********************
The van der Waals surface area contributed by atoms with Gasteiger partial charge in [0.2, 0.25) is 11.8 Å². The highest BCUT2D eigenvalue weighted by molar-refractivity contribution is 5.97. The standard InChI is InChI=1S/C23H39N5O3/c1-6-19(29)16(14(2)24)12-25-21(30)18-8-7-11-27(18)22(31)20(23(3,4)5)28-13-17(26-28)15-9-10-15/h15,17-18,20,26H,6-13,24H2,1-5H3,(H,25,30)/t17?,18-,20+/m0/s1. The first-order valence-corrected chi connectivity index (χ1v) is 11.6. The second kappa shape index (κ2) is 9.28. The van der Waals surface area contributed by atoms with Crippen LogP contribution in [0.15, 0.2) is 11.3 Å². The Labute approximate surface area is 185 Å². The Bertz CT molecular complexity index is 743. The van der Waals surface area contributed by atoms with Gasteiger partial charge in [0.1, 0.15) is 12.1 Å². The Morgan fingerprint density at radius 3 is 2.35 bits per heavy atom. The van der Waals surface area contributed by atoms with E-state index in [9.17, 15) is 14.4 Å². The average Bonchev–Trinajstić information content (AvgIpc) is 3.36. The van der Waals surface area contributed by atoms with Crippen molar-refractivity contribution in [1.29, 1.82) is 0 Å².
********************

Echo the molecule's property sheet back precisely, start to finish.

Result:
The van der Waals surface area contributed by atoms with Gasteiger partial charge in [0.2, 0.25) is 11.8 Å². The highest BCUT2D eigenvalue weighted by molar-refractivity contribution is 5.97. The standard InChI is InChI=1S/C23H39N5O3/c1-6-19(29)16(14(2)24)12-25-21(30)18-8-7-11-27(18)22(31)20(23(3,4)5)28-13-17(26-28)15-9-10-15/h15,17-18,20,26H,6-13,24H2,1-5H3,(H,25,30)/t17?,18-,20+/m0/s1. The first-order valence-corrected chi connectivity index (χ1v) is 11.6. The second kappa shape index (κ2) is 9.28. The van der Waals surface area contributed by atoms with Crippen LogP contribution in [0.15, 0.2) is 11.3 Å². The Labute approximate surface area is 185 Å². The Bertz CT molecular complexity index is 743. The van der Waals surface area contributed by atoms with Gasteiger partial charge in [0.1, 0.15) is 12.1 Å². The Morgan fingerprint density at radius 3 is 2.35 bits per heavy atom. The van der Waals surface area contributed by atoms with E-state index in [9.17, 15) is 14.4 Å². The average Bonchev–Trinajstić information content (AvgIpc) is 3.36. The van der Waals surface area contributed by atoms with Crippen molar-refractivity contribution in [1.29, 1.82) is 0 Å².